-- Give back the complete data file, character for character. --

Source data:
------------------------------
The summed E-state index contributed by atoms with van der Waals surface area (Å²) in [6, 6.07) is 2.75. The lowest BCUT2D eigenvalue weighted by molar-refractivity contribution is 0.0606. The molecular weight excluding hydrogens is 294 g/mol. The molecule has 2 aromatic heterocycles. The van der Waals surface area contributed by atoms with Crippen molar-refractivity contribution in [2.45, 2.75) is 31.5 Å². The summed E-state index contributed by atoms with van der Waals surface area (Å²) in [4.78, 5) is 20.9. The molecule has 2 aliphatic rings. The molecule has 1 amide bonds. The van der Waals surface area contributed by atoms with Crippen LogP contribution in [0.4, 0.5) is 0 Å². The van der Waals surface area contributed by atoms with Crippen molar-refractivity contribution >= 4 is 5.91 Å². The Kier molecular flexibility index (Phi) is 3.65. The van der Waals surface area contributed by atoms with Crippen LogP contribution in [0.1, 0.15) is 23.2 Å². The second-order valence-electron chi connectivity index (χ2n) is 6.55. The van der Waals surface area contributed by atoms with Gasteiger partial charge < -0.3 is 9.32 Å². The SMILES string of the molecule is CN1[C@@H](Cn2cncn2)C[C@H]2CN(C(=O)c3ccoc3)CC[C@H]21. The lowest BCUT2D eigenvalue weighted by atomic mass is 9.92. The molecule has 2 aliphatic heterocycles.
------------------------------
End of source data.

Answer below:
The summed E-state index contributed by atoms with van der Waals surface area (Å²) in [6, 6.07) is 2.75. The lowest BCUT2D eigenvalue weighted by molar-refractivity contribution is 0.0606. The molecular weight excluding hydrogens is 294 g/mol. The molecule has 2 aromatic heterocycles. The van der Waals surface area contributed by atoms with Crippen molar-refractivity contribution in [2.45, 2.75) is 31.5 Å². The summed E-state index contributed by atoms with van der Waals surface area (Å²) in [4.78, 5) is 20.9. The molecule has 2 aliphatic rings. The molecule has 1 amide bonds. The van der Waals surface area contributed by atoms with Crippen LogP contribution in [0.4, 0.5) is 0 Å². The van der Waals surface area contributed by atoms with Crippen molar-refractivity contribution >= 4 is 5.91 Å². The Kier molecular flexibility index (Phi) is 3.65. The van der Waals surface area contributed by atoms with Crippen LogP contribution in [0.1, 0.15) is 23.2 Å². The second-order valence-electron chi connectivity index (χ2n) is 6.55. The van der Waals surface area contributed by atoms with Gasteiger partial charge < -0.3 is 9.32 Å². The SMILES string of the molecule is CN1[C@@H](Cn2cncn2)C[C@H]2CN(C(=O)c3ccoc3)CC[C@H]21. The lowest BCUT2D eigenvalue weighted by atomic mass is 9.92. The molecule has 2 aliphatic heterocycles.